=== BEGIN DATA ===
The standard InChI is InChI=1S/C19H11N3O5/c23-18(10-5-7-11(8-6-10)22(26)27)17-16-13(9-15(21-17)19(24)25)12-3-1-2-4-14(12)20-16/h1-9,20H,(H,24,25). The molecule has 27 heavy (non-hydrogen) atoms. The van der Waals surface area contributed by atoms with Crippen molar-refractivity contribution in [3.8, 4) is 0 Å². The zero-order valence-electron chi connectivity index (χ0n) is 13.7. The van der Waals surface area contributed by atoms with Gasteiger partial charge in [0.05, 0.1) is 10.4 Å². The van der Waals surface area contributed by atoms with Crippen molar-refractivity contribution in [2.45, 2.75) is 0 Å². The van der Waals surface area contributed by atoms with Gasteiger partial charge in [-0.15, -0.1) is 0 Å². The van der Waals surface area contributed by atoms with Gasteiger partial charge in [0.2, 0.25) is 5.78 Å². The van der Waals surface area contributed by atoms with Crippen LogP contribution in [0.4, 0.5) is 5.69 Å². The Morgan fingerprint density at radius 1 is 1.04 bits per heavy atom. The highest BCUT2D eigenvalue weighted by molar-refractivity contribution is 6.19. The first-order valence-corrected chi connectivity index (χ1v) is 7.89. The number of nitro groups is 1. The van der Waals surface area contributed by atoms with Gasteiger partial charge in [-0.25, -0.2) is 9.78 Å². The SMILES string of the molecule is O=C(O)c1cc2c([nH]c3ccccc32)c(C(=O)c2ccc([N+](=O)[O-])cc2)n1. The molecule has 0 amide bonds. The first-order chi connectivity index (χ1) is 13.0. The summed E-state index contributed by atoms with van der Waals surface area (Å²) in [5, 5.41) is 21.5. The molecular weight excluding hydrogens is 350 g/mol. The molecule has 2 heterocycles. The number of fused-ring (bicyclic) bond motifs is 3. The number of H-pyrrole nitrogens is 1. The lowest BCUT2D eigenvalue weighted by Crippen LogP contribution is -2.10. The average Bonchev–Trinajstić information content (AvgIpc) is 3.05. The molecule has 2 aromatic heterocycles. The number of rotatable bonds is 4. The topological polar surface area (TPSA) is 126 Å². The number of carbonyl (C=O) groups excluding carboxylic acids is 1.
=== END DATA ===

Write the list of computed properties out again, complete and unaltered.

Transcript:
The standard InChI is InChI=1S/C19H11N3O5/c23-18(10-5-7-11(8-6-10)22(26)27)17-16-13(9-15(21-17)19(24)25)12-3-1-2-4-14(12)20-16/h1-9,20H,(H,24,25). The molecule has 27 heavy (non-hydrogen) atoms. The van der Waals surface area contributed by atoms with Crippen molar-refractivity contribution in [3.8, 4) is 0 Å². The zero-order valence-electron chi connectivity index (χ0n) is 13.7. The van der Waals surface area contributed by atoms with Gasteiger partial charge in [0.05, 0.1) is 10.4 Å². The van der Waals surface area contributed by atoms with Crippen molar-refractivity contribution in [2.45, 2.75) is 0 Å². The van der Waals surface area contributed by atoms with Gasteiger partial charge in [-0.15, -0.1) is 0 Å². The van der Waals surface area contributed by atoms with Gasteiger partial charge in [0.2, 0.25) is 5.78 Å². The van der Waals surface area contributed by atoms with Crippen LogP contribution in [0.4, 0.5) is 5.69 Å². The Morgan fingerprint density at radius 1 is 1.04 bits per heavy atom. The highest BCUT2D eigenvalue weighted by molar-refractivity contribution is 6.19. The first-order valence-corrected chi connectivity index (χ1v) is 7.89. The number of nitro groups is 1. The van der Waals surface area contributed by atoms with Gasteiger partial charge in [-0.25, -0.2) is 9.78 Å². The SMILES string of the molecule is O=C(O)c1cc2c([nH]c3ccccc32)c(C(=O)c2ccc([N+](=O)[O-])cc2)n1. The molecule has 0 amide bonds. The first-order chi connectivity index (χ1) is 13.0. The summed E-state index contributed by atoms with van der Waals surface area (Å²) in [5, 5.41) is 21.5. The molecular weight excluding hydrogens is 350 g/mol. The molecule has 2 heterocycles. The number of fused-ring (bicyclic) bond motifs is 3. The number of H-pyrrole nitrogens is 1. The lowest BCUT2D eigenvalue weighted by Crippen LogP contribution is -2.10. The average Bonchev–Trinajstić information content (AvgIpc) is 3.05. The molecule has 2 aromatic heterocycles. The number of rotatable bonds is 4. The topological polar surface area (TPSA) is 126 Å². The number of carbonyl (C=O) groups excluding carboxylic acids is 1.